Clay made his professional debut on October 29, 1960, winning a six-round decision over Tunney Hunsaker. From then until 1963, Clay amassed a record of 19-0 with 15 wins by knockout. He defeated boxers including Tony Esperti, Jim Robinson, Donnie Fleeman, Alonzo Johnson, George Logan, Willi Besmanoff, Lamar Clark, Doug Jones and Henry Cooper.

Ali had amassed a record of 19–0, with 15 knockouts and became the top contender for Sonny Liston’s title. The fight was set for February 25, 1964 in Miami. Despite his record, the Ali was a 7-1 underdog. During the weigh-in on the day before the bout, the ever-boastful Clay, who frequently taunted Liston during the buildup by dubbing him “the big ugly bear” (among other things), declared that he would “float like a butterfly and sting like a bee,” and, summarizing his strategy for avoiding Liston’s assaults, said, “Your hands can’t hit what your eyes can’t see.” Clay and Liston fought for six rounds in their first title fight, with Clay dominating most of the rounds, except in round four when it was alleged Clay had trouble seeing due to a substance in his eyes. Despite Liston’s attempts to knock Clay out in the fifth, Clay was able to escape Liston’s offense until sweat and tears rinsed the substance from his eyes, leading to Clay to respond back with a flurry of combinations near the end of the fifth round. During the sixth round, Clay dominated Liston throughout. When Liston refused to answer the bell for the seventh round, Clay was declared the winner. Liston would later claim he had injured his shoulder. Following the win, a triumphant Clay rushed to the press stands, pointing to them and screaming “I fooled you!” During the now-infamous in-ring interview following the match, Clay shouted “I shook up the world!” and “I must be ‘The Greatest’!” When Clay won, he became the youngest boxer to take the title from a reigning heavyweight champion at just 22.

Clay, now having changed his name to Muhammad Ali following his conversion to Islam, and Liston met up for their rematch in May the following year. Midway through the first round, Liston was knocked down by one of Ali’s punches, later dubbed by the press as the “phantom punch”. Referee Jersey Joe Walcott stopped the match shortly afterwards and Ali was declared the winner around 1:52 of the first round.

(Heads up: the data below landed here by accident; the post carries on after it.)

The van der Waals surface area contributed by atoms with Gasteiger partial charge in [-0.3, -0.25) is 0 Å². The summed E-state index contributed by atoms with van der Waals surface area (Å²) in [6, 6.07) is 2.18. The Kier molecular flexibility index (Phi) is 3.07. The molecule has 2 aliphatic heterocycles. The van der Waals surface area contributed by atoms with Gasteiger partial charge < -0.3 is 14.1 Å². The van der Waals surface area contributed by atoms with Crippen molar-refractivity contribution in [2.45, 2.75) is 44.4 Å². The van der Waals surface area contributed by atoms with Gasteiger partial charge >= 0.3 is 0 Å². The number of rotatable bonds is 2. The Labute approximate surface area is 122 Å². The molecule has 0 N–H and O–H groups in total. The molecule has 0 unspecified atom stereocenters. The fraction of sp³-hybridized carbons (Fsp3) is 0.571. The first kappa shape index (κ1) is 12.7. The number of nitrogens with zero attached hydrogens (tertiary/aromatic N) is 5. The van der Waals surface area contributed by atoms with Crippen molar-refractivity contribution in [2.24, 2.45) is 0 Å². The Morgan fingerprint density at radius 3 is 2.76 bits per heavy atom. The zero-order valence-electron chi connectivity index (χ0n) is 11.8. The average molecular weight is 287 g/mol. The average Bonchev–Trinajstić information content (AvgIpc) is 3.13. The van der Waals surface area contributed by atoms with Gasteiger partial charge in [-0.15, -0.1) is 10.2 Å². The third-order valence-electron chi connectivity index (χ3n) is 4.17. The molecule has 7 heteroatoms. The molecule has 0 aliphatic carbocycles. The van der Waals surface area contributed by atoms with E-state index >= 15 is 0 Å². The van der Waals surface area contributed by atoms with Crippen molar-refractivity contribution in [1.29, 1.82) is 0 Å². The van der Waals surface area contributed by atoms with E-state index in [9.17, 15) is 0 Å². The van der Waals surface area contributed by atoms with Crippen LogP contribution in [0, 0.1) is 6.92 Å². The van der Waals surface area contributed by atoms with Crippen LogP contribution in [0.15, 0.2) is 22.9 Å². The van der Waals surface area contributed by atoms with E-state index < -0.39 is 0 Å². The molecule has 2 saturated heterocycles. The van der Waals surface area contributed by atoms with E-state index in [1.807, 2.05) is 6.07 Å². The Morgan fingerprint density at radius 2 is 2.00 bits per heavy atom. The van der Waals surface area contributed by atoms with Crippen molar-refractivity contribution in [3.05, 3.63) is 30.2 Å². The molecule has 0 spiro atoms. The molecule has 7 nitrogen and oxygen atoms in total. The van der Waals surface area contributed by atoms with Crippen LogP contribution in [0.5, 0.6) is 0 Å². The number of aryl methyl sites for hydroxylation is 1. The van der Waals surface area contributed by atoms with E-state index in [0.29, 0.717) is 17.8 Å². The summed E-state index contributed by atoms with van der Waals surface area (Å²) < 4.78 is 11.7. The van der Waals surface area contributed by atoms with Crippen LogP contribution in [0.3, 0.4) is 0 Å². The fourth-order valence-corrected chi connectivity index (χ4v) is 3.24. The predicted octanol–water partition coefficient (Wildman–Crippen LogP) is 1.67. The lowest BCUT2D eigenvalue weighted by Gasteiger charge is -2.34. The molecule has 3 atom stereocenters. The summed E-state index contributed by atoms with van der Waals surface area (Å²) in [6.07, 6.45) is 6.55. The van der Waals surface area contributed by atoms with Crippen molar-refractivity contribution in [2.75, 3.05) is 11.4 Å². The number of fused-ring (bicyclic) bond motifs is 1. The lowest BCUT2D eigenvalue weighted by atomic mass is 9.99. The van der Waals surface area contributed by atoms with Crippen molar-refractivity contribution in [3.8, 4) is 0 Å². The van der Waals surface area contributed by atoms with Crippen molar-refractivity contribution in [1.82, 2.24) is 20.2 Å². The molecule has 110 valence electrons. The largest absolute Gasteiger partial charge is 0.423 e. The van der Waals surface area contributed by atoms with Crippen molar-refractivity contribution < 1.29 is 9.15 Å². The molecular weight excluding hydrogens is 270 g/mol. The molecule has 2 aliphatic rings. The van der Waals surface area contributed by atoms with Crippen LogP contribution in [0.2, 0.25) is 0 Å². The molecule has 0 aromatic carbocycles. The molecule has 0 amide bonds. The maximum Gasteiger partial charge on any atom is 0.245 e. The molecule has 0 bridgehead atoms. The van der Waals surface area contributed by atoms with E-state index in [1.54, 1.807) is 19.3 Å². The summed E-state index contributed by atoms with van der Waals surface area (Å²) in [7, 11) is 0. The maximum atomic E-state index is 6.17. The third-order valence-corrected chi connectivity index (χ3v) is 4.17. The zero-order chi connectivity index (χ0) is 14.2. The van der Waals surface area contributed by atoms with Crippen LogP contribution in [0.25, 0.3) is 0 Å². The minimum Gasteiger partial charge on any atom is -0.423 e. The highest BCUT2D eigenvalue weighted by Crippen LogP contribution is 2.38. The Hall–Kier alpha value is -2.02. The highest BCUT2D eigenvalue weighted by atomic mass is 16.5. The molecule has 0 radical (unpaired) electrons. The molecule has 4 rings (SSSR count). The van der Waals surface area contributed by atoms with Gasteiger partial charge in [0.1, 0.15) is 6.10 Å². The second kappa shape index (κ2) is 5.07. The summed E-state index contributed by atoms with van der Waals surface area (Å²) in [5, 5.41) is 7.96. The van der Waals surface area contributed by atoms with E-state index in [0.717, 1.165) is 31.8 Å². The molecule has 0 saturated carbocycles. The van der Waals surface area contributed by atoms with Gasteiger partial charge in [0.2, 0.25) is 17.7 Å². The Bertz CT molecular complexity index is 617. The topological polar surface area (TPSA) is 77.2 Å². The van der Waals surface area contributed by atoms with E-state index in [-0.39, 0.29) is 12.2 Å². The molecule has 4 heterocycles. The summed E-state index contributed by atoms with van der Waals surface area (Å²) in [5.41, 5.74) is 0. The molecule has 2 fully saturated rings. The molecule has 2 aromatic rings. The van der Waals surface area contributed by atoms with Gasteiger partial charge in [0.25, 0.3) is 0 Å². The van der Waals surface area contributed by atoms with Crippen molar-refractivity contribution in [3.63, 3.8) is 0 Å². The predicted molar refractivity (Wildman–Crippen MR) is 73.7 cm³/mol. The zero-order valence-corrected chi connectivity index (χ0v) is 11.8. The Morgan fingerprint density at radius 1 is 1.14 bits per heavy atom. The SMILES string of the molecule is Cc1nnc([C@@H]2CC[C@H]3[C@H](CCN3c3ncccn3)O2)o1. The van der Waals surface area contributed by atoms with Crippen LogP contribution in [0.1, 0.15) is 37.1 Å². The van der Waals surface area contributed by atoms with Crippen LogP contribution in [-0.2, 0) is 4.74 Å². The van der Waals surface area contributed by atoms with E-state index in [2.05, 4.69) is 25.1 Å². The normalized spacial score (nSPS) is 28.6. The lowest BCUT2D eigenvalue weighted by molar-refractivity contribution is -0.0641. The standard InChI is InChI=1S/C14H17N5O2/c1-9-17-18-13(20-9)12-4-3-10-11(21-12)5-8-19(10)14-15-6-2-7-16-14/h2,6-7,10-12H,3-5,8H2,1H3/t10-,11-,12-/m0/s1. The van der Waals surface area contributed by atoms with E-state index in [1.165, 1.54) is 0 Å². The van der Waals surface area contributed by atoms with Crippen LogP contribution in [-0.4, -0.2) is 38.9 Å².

In 1967, three years after Ali had won the heavyweight championship, he was publicly vilified for his refusal to be conscripted into the U.S. military, based on his religious beliefs and opposition to the Vietnam War. Ali was eventually arrested and found guilty on draft evasion charges; he was stripped of his boxing title, and his boxing license was suspended. He was not imprisoned, but did not fight again for nearly four years while his appeal worked its way up to the U.S. Supreme Court, where it was eventually successful.

Ali would go on to become the first and only three-time lineal World Heavyweight Champion.

Nicknamed “The Greatest”, Ali was involved in several historic boxing matches. Notable among these were three with rival Joe Frazier, which are considered among the greatest in boxing history, and one with George Foreman, where he finally regained his stripped titles seven years later. Ali was well known for his unorthodox fighting style, epitomized by his catchphrase “float like a butterfly, sting like a bee”, and employing techniques such as the Ali Shuffle and the rope-a-dope. Ali brought beauty and grace to the most uncompromising of sports and through the wonderful excesses of skill and character, he became the most famous athlete in the world. He was also known for his pre-match hype, where he would “trash talk” opponents, often with rhymes.